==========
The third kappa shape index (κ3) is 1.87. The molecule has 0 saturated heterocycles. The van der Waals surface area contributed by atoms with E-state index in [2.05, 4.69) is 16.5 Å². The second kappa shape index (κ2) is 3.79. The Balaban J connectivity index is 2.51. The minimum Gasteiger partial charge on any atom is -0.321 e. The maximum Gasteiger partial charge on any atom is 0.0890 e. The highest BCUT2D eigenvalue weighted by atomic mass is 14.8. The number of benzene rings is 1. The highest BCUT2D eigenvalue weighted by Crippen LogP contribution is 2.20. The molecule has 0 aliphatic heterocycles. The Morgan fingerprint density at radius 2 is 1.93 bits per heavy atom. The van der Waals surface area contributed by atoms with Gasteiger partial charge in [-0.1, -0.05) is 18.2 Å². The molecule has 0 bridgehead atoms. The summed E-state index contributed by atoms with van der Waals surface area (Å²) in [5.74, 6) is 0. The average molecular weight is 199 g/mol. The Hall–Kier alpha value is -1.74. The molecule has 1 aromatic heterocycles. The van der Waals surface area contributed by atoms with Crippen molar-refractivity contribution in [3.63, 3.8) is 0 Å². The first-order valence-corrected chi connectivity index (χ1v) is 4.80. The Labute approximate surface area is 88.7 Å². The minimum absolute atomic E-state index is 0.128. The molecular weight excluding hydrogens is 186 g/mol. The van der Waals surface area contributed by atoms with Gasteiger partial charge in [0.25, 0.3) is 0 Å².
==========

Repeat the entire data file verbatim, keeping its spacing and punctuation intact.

The third kappa shape index (κ3) is 1.87. The molecule has 0 saturated heterocycles. The van der Waals surface area contributed by atoms with E-state index in [2.05, 4.69) is 16.5 Å². The second kappa shape index (κ2) is 3.79. The Balaban J connectivity index is 2.51. The minimum Gasteiger partial charge on any atom is -0.321 e. The maximum Gasteiger partial charge on any atom is 0.0890 e. The highest BCUT2D eigenvalue weighted by atomic mass is 14.8. The number of benzene rings is 1. The highest BCUT2D eigenvalue weighted by Crippen LogP contribution is 2.20. The molecule has 0 aliphatic heterocycles. The Morgan fingerprint density at radius 2 is 1.93 bits per heavy atom. The van der Waals surface area contributed by atoms with Gasteiger partial charge in [-0.1, -0.05) is 18.2 Å². The molecule has 0 bridgehead atoms. The summed E-state index contributed by atoms with van der Waals surface area (Å²) in [5.74, 6) is 0. The average molecular weight is 199 g/mol. The Hall–Kier alpha value is -1.74. The molecule has 1 aromatic heterocycles. The van der Waals surface area contributed by atoms with Crippen molar-refractivity contribution in [3.63, 3.8) is 0 Å². The first-order valence-corrected chi connectivity index (χ1v) is 4.80. The Labute approximate surface area is 88.7 Å². The minimum absolute atomic E-state index is 0.128. The molecular weight excluding hydrogens is 186 g/mol. The van der Waals surface area contributed by atoms with Gasteiger partial charge in [0.25, 0.3) is 0 Å².